Can Kat and Beth solve the mystery and walk away unscathed?

 

Murder Unexpected
Kat and Mouse are back.

Church Deacon Kat and her friend Beth, known as Mouse, have started a private investigation business in the sleepy village of Eyam.

Kat, whose estranged criminal husband, Leon, is on the run, has a lot on her plate running the new business whilst heavily pregnant.

When a widow asks the sleuths for help, Kat and Mouse find themselves searching for the birth mother of the widow’s husband. But when it becomes clear that the widow isn’t telling the whole truth, Kat and Mouse are drawn into a deadly chase where nothing is what it seems.

Meanwhile, Kat’s husband has come back to Eyam and has Kat in his sights.

Can Kat and Mouse solve the case and escape the dangerous Leon?

This time they might just be out of their depth…

 

Murder Unearthed
When DI Tessa Marsden is called to a road traffic accident, she is disturbed by the crime scene she must investigate. She now has a double murder to contend with; two dead girls from the same village.

Realising the murders aren’t linked, Marsden summons the help of the Connection Investigation Agency, run by Kat, a church Deacon, Beth, (known affectionately as Mouse), a computer expert, and Doris, Beth’s feisty grandmother.

When it is discovered that one of the murdered girls was pregnant the case takes an unexpected turn.

Can DI Marsden, with the input of Kat and Mouse, solve the case before another body appears?

Meanwhile, the agency has been asked to track down the long lost son of Ewan Barker. Will Kat, Mouse and Doris find him and reunite him with his father?

This might just be their toughest investigation yet…

 

Murder Untimely
Early one morning, in the grounds of Chatsworth, a body is discovered by one of the estate groundsmen. DI Marsden and DS Granger battle through snow-covered roads to begin their investigation.

Meanwhile, at the Connection Investigation Agency, Doris, Kat and Mouse are busy juggling their caseloads, while trying to show their new trainee receptionist the ropes.

When the police learn that the body belongs to Nicola Armstrong, a resident of the nearby village of Baslow, it soon transpires that Nicola was the mother of a child who disappeared ten years prior to her murder.

Soon, the Connection investigators are brought in to help but when a second body is found at Chatsworth, the case takes a disturbing turn.

Can the police and the female sleuths get to the truth before more life is lost? Or is the fate of those involved already sealed?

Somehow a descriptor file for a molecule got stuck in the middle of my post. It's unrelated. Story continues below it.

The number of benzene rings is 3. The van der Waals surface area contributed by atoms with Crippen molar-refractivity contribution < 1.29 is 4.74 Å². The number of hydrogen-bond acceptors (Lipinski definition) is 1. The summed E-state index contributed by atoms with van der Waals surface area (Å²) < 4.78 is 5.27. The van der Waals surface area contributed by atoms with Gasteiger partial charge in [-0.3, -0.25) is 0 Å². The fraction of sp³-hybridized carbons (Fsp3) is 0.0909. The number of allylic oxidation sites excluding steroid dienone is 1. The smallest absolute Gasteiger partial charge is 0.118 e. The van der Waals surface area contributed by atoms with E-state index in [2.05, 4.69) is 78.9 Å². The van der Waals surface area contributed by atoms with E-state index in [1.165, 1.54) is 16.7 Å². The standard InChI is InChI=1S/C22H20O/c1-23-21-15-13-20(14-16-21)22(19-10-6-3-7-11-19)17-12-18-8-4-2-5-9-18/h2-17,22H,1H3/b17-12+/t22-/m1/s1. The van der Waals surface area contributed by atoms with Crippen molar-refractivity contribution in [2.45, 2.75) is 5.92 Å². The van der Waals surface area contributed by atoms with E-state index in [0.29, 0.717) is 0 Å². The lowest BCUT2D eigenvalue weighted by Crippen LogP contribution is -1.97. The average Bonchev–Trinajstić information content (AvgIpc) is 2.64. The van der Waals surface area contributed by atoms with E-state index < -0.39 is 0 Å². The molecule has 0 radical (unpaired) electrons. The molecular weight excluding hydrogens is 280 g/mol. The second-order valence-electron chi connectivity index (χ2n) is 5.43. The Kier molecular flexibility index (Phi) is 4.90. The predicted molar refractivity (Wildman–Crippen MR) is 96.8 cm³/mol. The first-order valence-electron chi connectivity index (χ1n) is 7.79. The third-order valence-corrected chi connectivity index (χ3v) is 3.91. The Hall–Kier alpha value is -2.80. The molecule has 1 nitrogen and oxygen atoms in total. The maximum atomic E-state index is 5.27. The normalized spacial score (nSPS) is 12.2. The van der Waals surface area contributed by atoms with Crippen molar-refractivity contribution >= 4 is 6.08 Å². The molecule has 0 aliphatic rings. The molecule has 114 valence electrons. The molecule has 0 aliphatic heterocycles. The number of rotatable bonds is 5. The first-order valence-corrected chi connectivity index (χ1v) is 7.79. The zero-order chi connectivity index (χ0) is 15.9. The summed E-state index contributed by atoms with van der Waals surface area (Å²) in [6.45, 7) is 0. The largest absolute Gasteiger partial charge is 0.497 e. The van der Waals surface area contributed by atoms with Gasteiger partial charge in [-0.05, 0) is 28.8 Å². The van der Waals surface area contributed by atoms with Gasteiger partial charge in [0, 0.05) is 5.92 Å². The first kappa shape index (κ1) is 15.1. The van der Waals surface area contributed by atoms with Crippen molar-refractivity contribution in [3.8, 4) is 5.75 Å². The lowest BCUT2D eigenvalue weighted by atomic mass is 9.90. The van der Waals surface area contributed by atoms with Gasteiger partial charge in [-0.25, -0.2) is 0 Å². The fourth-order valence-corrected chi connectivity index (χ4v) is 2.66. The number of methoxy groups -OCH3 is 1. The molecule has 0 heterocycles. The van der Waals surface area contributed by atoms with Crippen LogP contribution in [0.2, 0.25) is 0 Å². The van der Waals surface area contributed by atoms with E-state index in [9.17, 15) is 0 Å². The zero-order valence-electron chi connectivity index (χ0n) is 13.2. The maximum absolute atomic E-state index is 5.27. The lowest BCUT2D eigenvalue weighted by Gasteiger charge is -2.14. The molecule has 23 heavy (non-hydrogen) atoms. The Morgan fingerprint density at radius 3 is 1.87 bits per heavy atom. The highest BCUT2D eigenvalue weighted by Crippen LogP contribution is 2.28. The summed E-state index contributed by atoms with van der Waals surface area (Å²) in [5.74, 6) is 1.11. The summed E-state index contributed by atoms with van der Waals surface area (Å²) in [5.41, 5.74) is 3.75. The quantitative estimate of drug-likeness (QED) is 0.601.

You can find all the books in the series, and the box set of all four books, over on Anita’s Amazon author page.
Anita is also active on her Facebook page too.

As always, thank you for your continued support, and as this is my last post of the year, Merry Christmas and Happy New Year to you all.

Best wishes,

Mark.

 

Book Review: Highgate by Shani Struthers


Book Description
:
Highgate, perhaps the most famous cemetery in the world, is renowned for its Victorian Gothic splendour, famous residents, its vampire and, of course, ghosts…

Lucy Klein, 42, is not only obsessed with Highgate, she works there too, organising tours for those with an interest in some of the finest Victorian funerary architecture in existence. Single, and on the shy side, she is nonetheless content with her life, or so she thinks. When she meets the enigmatic Zak Harborne, she realises what she’s been missing and quickly falls in love. He’s everything she’s ever wanted…isn’t he?

1972, and Emma Matthews, a 19-year-old history student, also feels as though she’s on the outside. After visiting a derelict Highgate with a group of friends, she starts to feel a connection, a sense of meaning to her life, in amongst the tombstones, the crosses and the angels. Returning to Highgate over and over, she discovers both a paradise and a garden decidedly more savage.

Grace Derby is just 11 when she encounters the gentleman, tall and with a tall hat, a long black coat and a cape about his shoulders. It is the 1850s and street urchins such as her are not accustomed to kindness from those belonging to the upper echelons. Proffering money for food, for her and her family, he asks nothing in return. Curious about the man with the kind blue eyes, she follows him one day… all the way to Highgate.

For some, it seems, all roads lead to Highgate…